Interviewing Your Relatives

Posted July 16, 2013 by Hiromimarie | 2 Comments

Are you starting your family tree on Geni, but you don’t know a lot about your family history? Whether your goal is to simply create a small tree, or find a way to connect to the World Family Tree, one of the best things to do is to interview your relatives. Your relatives can share their knowledge of your family history with you and help you build your family tree. Plan some time to meet with your family.

Here are some tips from a great family interview guide created by Kimberly at

Prepare a list of questions beforehand and either share them with your relative, or give them an idea of what you want to cover.

   Bring several notepads and pens to the interview. If you plan to make a recording, be sure to have a tape
   player, microphone, extra tapes and batteries.

Start with a question or topic about a story you may have heard your relative tell in the past. 

   Use your prepared questions as a guideline, but don’t be afraid to let your relative go off on a tangent.
   They may have many things to say that you never thought to ask!

Keep the interview length to no more than 1-2 hours at a stretch. It’s tiring for you and for the person being interviewed. Remember this is suppose to be fun!

You can then add the information in your relatives Geni profile for the rest of the family to enjoy. Providing as much information as possible for the profiles that you manage will benefit the entire community as branches continue to be merged into the World Family Tree. And don’t forget to take pictures with your relative to add them to your Photo album on Geni!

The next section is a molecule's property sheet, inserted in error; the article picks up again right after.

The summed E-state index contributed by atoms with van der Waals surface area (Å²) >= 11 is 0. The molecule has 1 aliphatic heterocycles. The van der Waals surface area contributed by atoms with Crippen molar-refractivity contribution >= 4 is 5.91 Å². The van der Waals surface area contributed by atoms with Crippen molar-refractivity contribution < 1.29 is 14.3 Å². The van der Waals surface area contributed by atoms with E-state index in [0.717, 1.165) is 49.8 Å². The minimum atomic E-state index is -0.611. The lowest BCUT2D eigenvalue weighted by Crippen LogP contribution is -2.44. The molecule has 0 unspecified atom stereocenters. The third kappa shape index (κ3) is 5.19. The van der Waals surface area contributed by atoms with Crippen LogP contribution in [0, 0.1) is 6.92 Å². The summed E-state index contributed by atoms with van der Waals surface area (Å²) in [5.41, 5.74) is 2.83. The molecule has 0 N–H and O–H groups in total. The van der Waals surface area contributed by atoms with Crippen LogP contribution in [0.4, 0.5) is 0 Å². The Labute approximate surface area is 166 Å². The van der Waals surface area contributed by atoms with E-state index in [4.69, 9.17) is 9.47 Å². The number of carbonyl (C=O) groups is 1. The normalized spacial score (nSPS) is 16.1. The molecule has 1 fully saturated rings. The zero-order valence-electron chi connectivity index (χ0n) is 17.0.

Post written by Hiromimarie

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  • David

    About 20 years ago I came across a book about family history. I think it was titled: Your Family Video History.

    A very valuable section of the book was a long and thorough list of questions to use in interviewing an elder in one’s family. The idea was to give the list to an elder and let them check-mark the questions to which they were willig to respond. Then an interviewer (family member) would use the check-marked list to interview the elder while the elder was recorded on an audio and/or video device.

    I cannot find the book anywhere these days, but I do have a list of the questions it contained.

    Perhaps I could copy the list to you or to those who are interested.

    • geniblog

      Hi David,

      That’s very thoughtful! If you would like to send us the list, we’ll be happy to post it for others to see. You can email us at . Thanks!